Marital trusts have multiple benefits for beneficiaries, including asset allocation and tax benefits. They are worth looking at in your estate plan.
Forbes’ recent article entitled “Guide To Marital Trusts” says that a marital trust is an irrevocable trust that allows you to transfer a deceased spouse’s assets to the surviving spouse without paying any taxes. The trust also protects assets from creditors and future spouses that the surviving spouse may encounter.
When the surviving spouse dies, the assets in the trust aren’t included as part of their estate. That will keep the taxes on their estate lower.
There are three parties involved in setting up, maintaining and ultimately passing along the trust, including a grantor, who is the person who establishes the trust; the trustee, who’s the person or organization that manages the trust and its assets; and the beneficiary. That’s the person who will eventually receive the assets in the trust, once the grantor dies.
A marital trust also involves the principal, which are assets initially put into the trust.
A marital trust doubles the couple’s estate tax exemption limit, especially when almost all assets are owned by one spouse. Estate tax refers to the federal tax that must be paid on someone’s estate after they die. The estate tax limit is how much of an estate will be tax-free. In 2022, the estate tax limit is $12.06 million, which means utilizing a marital trust would essentially double that amount to $24.12 million. Therefore, about $24 million of a couple’s net worth would be shielded from estate taxes by taking advantage of a marital trust.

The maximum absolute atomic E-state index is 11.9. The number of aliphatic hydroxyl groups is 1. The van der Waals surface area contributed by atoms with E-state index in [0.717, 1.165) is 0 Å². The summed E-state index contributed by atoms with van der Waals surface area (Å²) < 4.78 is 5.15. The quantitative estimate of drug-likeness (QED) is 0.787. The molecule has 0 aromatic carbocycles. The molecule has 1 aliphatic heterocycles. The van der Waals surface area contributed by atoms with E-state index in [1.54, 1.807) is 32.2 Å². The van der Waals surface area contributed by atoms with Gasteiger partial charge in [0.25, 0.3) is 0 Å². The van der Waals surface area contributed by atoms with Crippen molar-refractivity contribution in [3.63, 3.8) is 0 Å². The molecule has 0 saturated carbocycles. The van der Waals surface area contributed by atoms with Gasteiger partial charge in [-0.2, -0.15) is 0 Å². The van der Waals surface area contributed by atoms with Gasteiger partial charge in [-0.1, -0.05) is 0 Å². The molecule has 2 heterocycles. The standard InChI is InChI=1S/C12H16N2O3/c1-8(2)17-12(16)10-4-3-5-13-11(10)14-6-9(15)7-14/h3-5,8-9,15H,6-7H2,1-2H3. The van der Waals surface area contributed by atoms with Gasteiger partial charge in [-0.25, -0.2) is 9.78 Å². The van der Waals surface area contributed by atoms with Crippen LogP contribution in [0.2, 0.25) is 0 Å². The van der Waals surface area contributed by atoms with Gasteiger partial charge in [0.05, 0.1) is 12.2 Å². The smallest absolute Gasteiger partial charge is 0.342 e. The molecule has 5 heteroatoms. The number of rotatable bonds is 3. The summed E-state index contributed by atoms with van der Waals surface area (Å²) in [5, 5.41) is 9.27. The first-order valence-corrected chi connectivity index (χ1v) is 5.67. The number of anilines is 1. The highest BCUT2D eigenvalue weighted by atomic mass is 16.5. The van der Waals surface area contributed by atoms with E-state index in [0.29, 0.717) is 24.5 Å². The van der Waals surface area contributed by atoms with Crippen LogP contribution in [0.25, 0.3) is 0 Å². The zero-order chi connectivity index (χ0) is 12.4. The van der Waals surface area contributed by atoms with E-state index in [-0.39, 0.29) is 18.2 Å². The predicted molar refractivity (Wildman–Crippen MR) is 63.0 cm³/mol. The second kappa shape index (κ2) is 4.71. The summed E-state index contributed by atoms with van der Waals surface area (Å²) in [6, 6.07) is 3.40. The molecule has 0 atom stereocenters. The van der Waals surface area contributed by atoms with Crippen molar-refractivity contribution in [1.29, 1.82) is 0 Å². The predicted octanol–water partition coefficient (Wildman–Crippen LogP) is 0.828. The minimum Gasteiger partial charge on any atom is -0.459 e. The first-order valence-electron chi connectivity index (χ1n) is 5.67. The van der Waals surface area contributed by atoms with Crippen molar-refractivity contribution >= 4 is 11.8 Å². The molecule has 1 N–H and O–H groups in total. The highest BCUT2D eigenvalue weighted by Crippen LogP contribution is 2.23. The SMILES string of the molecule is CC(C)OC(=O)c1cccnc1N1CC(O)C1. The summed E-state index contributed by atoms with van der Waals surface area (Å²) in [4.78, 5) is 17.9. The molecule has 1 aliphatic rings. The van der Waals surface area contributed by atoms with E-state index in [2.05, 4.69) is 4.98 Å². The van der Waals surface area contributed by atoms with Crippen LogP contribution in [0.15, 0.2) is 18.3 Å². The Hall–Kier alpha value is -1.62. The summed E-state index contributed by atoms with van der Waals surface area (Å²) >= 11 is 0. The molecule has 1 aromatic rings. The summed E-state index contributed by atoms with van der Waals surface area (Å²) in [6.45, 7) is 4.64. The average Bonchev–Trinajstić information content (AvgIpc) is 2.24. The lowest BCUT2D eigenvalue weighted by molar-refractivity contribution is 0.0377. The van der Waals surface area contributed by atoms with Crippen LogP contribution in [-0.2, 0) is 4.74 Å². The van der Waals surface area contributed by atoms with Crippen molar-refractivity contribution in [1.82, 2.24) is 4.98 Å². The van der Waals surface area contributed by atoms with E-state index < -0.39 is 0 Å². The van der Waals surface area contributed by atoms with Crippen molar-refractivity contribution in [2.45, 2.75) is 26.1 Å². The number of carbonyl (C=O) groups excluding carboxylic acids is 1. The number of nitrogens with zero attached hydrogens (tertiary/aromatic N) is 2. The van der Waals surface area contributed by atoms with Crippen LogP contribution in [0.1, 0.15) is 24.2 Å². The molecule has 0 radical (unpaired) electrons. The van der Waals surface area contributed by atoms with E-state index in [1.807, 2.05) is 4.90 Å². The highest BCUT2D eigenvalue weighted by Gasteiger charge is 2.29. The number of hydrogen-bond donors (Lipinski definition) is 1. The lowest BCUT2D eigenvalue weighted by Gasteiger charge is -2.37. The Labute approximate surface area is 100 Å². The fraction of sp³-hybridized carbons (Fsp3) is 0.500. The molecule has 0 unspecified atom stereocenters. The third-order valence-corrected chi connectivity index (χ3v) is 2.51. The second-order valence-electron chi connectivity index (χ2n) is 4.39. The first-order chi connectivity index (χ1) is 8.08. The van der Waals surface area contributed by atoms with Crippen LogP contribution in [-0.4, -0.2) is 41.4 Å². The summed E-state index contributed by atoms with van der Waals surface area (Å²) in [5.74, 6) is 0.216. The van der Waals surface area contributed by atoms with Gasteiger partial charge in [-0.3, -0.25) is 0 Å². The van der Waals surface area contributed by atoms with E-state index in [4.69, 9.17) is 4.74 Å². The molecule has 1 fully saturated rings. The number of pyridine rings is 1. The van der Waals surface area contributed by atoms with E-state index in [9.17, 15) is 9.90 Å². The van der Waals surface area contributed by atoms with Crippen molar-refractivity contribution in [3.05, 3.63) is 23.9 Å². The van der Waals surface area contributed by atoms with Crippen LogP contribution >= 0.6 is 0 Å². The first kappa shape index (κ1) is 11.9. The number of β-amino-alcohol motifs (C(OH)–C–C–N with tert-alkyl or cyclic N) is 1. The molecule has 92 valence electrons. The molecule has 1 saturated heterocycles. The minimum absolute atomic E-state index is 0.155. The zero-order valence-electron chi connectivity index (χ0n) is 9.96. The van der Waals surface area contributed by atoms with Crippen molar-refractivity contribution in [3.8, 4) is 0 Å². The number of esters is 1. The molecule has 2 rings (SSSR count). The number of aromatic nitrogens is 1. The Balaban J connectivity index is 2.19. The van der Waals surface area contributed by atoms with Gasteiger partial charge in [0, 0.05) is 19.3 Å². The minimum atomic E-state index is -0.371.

A marital trust is also beneficial because it can provide income to the surviving spouse, tax-free.
Only a surviving spouse can be a beneficiary of a marital trust. When the surviving spouse dies, the trust will then be passed on to whomever the first spouse’s will or trust governs.
If keeping wealth within your family after you die is important, then a marital trust is an estate planning tool that will make certain that individuals outside of your family don’t have access to the wealth. You can put a variety of assets into a marital trust, including property, retirement accounts and investment accounts.
It’s also one legal tool to consider using when planning for a blended family.
To learn more about estate planning in the East Valley, Gilbert, Mesa and Queen Creek, schedule your free consultation with Attorney Jake Carlson by using one of the links above.
Reference: Forbes (June 30, 2022) “Guide To Marital Trusts”